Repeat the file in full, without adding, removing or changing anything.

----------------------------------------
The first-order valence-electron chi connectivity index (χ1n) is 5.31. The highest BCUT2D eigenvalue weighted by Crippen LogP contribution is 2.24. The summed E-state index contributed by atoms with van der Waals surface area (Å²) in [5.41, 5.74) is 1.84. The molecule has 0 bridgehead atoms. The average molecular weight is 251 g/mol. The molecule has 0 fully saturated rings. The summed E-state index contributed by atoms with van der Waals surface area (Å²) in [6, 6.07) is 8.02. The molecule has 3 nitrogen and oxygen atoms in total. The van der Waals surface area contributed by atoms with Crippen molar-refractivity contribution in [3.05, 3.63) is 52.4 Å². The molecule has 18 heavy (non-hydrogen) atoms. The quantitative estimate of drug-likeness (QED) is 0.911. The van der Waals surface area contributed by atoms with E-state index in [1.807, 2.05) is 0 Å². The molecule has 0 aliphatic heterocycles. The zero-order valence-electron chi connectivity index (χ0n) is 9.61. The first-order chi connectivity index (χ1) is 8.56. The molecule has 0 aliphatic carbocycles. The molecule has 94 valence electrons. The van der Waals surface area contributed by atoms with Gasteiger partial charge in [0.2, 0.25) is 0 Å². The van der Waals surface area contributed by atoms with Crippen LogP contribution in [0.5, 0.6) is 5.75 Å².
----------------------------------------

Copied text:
The first-order valence-electron chi connectivity index (χ1n) is 5.31. The highest BCUT2D eigenvalue weighted by Crippen LogP contribution is 2.24. The summed E-state index contributed by atoms with van der Waals surface area (Å²) in [5.41, 5.74) is 1.84. The molecule has 0 bridgehead atoms. The average molecular weight is 251 g/mol. The molecule has 0 fully saturated rings. The summed E-state index contributed by atoms with van der Waals surface area (Å²) in [6, 6.07) is 8.02. The molecule has 3 nitrogen and oxygen atoms in total. The van der Waals surface area contributed by atoms with Crippen molar-refractivity contribution in [3.05, 3.63) is 52.4 Å². The molecule has 18 heavy (non-hydrogen) atoms. The quantitative estimate of drug-likeness (QED) is 0.911. The van der Waals surface area contributed by atoms with E-state index in [1.807, 2.05) is 0 Å². The molecule has 0 aliphatic heterocycles. The zero-order valence-electron chi connectivity index (χ0n) is 9.61. The first-order chi connectivity index (χ1) is 8.56. The molecule has 0 aliphatic carbocycles. The molecule has 94 valence electrons. The van der Waals surface area contributed by atoms with Gasteiger partial charge in [0.2, 0.25) is 0 Å². The van der Waals surface area contributed by atoms with Crippen LogP contribution in [0.5, 0.6) is 5.75 Å².